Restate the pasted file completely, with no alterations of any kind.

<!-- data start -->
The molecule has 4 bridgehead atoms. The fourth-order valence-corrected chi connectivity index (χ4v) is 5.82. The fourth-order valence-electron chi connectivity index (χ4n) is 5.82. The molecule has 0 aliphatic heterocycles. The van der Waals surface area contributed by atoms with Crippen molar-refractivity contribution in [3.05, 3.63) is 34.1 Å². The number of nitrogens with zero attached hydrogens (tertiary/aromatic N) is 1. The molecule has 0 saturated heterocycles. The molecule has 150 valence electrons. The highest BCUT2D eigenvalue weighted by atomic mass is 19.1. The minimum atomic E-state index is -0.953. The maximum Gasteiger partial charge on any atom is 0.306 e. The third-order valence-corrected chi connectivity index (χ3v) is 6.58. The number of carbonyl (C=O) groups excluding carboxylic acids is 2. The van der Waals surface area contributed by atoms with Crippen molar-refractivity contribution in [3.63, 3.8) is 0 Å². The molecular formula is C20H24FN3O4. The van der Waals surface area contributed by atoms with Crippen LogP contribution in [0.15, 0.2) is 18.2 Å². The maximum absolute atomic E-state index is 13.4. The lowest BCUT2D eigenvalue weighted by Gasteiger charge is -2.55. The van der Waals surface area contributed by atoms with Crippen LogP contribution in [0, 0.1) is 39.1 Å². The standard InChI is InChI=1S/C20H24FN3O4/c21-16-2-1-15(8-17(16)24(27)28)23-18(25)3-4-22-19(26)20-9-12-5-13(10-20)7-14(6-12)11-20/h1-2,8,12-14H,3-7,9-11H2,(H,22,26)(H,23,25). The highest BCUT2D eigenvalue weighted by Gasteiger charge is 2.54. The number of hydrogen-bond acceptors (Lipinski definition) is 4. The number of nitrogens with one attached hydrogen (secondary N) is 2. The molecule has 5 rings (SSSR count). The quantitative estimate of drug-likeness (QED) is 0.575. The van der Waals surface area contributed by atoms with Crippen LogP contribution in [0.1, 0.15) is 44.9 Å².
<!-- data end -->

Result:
The molecule has 4 bridgehead atoms. The fourth-order valence-corrected chi connectivity index (χ4v) is 5.82. The fourth-order valence-electron chi connectivity index (χ4n) is 5.82. The molecule has 0 aliphatic heterocycles. The van der Waals surface area contributed by atoms with Crippen molar-refractivity contribution in [3.05, 3.63) is 34.1 Å². The number of nitrogens with zero attached hydrogens (tertiary/aromatic N) is 1. The molecule has 0 saturated heterocycles. The molecule has 150 valence electrons. The highest BCUT2D eigenvalue weighted by atomic mass is 19.1. The minimum atomic E-state index is -0.953. The maximum Gasteiger partial charge on any atom is 0.306 e. The third-order valence-corrected chi connectivity index (χ3v) is 6.58. The number of carbonyl (C=O) groups excluding carboxylic acids is 2. The van der Waals surface area contributed by atoms with Crippen molar-refractivity contribution in [3.63, 3.8) is 0 Å². The molecular formula is C20H24FN3O4. The van der Waals surface area contributed by atoms with Crippen LogP contribution in [0.15, 0.2) is 18.2 Å². The maximum absolute atomic E-state index is 13.4. The lowest BCUT2D eigenvalue weighted by Gasteiger charge is -2.55. The van der Waals surface area contributed by atoms with Crippen LogP contribution in [0, 0.1) is 39.1 Å². The standard InChI is InChI=1S/C20H24FN3O4/c21-16-2-1-15(8-17(16)24(27)28)23-18(25)3-4-22-19(26)20-9-12-5-13(10-20)7-14(6-12)11-20/h1-2,8,12-14H,3-7,9-11H2,(H,22,26)(H,23,25). The highest BCUT2D eigenvalue weighted by Gasteiger charge is 2.54. The number of hydrogen-bond acceptors (Lipinski definition) is 4. The number of nitrogens with one attached hydrogen (secondary N) is 2. The molecule has 5 rings (SSSR count). The quantitative estimate of drug-likeness (QED) is 0.575. The van der Waals surface area contributed by atoms with Crippen LogP contribution in [0.1, 0.15) is 44.9 Å².